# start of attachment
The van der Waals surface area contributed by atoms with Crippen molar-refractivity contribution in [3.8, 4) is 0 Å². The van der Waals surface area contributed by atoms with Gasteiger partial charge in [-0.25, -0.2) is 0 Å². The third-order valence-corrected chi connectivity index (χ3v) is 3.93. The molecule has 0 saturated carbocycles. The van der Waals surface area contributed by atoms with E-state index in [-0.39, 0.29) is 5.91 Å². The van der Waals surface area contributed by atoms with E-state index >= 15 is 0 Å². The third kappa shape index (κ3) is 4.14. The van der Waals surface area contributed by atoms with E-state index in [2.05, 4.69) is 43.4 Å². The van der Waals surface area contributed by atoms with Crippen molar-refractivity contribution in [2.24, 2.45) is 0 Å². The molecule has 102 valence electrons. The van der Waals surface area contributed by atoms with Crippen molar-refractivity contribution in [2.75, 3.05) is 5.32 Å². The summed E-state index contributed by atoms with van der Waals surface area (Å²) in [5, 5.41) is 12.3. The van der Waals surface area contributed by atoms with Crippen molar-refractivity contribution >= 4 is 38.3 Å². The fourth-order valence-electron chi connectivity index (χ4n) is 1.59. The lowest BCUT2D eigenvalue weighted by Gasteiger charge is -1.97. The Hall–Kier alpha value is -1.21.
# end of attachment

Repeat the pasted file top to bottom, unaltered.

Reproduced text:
The van der Waals surface area contributed by atoms with Crippen molar-refractivity contribution in [3.8, 4) is 0 Å². The van der Waals surface area contributed by atoms with Gasteiger partial charge in [-0.25, -0.2) is 0 Å². The third-order valence-corrected chi connectivity index (χ3v) is 3.93. The molecule has 0 saturated carbocycles. The van der Waals surface area contributed by atoms with E-state index in [-0.39, 0.29) is 5.91 Å². The van der Waals surface area contributed by atoms with E-state index >= 15 is 0 Å². The third kappa shape index (κ3) is 4.14. The van der Waals surface area contributed by atoms with E-state index in [2.05, 4.69) is 43.4 Å². The van der Waals surface area contributed by atoms with Crippen molar-refractivity contribution in [2.24, 2.45) is 0 Å². The molecule has 102 valence electrons. The van der Waals surface area contributed by atoms with Crippen molar-refractivity contribution in [2.75, 3.05) is 5.32 Å². The summed E-state index contributed by atoms with van der Waals surface area (Å²) in [5, 5.41) is 12.3. The van der Waals surface area contributed by atoms with Crippen molar-refractivity contribution >= 4 is 38.3 Å². The fourth-order valence-electron chi connectivity index (χ4n) is 1.59. The lowest BCUT2D eigenvalue weighted by Gasteiger charge is -1.97. The Hall–Kier alpha value is -1.21.